[fluh-jish-uh s] /fləˈdʒɪʃ əs/
shamefully wicked, as persons, actions, or times.
heinous or flagrant, as a crime; infamous.
atrociously wicked; vicious; outrageous
“shamefully wicked, criminal,” late 14c., from Old French flagicieux or directly from Latin flagitiosus “shameful, disgraceful, infamous,” from flagitium “shameful act, passionate deed, disgraceful thing,” related to flagrum “a whip, scourge, lash,” flagitare “to demand importunately,” from PIE root *bhlag- “to strike.” Related: Flagitiously; flagitiousness.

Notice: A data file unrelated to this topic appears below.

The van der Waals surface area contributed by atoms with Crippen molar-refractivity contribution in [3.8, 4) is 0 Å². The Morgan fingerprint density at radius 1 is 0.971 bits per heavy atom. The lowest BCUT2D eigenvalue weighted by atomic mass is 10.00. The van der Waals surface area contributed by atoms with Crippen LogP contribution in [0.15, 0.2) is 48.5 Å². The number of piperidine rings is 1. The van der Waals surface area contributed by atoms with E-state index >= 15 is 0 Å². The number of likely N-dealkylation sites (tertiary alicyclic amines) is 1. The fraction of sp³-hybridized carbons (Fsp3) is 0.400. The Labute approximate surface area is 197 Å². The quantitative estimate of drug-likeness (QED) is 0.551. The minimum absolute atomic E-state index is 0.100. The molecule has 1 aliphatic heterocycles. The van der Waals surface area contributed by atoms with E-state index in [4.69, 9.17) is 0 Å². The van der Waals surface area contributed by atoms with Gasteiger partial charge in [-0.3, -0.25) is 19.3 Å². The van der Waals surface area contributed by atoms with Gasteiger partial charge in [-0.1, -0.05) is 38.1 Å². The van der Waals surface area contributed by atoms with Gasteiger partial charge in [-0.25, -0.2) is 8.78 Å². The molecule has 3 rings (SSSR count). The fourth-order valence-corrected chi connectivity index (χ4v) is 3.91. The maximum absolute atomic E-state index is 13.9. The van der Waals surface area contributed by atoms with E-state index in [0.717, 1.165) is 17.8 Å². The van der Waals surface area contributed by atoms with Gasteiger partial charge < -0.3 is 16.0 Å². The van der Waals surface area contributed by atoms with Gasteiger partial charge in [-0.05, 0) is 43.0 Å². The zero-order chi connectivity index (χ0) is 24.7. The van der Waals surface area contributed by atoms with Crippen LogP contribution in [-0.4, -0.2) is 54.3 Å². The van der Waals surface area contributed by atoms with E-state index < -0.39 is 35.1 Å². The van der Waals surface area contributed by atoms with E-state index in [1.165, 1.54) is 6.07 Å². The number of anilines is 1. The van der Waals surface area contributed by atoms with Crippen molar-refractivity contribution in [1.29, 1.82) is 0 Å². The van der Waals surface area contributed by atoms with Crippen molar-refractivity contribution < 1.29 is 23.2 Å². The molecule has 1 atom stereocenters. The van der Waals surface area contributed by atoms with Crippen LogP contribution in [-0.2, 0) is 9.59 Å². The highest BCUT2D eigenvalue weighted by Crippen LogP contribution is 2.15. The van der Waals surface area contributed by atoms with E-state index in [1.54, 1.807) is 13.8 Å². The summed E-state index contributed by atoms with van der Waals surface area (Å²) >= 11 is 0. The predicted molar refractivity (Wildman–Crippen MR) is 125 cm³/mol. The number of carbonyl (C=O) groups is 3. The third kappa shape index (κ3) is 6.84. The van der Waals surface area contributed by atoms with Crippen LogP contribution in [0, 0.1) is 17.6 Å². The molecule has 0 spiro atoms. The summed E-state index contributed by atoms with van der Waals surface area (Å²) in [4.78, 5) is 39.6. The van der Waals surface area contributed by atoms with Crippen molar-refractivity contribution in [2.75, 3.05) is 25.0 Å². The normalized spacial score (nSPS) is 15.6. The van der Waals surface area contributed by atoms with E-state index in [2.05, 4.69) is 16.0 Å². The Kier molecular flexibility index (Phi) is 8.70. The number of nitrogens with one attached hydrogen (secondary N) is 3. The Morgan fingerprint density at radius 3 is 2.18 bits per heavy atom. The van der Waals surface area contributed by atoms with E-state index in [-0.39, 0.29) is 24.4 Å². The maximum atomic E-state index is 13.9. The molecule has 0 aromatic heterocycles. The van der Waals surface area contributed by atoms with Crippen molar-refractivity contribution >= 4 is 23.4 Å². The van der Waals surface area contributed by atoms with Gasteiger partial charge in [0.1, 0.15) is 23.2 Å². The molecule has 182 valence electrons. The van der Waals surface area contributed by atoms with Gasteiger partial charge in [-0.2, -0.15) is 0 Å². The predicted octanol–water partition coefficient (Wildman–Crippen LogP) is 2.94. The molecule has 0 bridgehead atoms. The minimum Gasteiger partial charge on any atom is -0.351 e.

[flag-ler] /ˈflæg lər/ noun 1. Henry Morrison, 1830–1913, U.S. financier and developer in Florida.
- Flag lieutenant
noun 1. an admiral’s ADC
[flag-muh n] /ˈflæg mən/ noun, plural flagmen. 1. a person who signals with a or lantern, as at a railroad crossing. 2. a person who has charge of or carries a . /ˈflæɡmən/ noun (pl) -men 1. a person who has charge of, carries, or signals with a flag, esp a railway employee
noun 1. the foreign flag under which merchant ships register in order to save on taxes or wages, or to avoid government regulations. noun 1. a national flag flown by a ship registered in that country to gain financial or legal advantage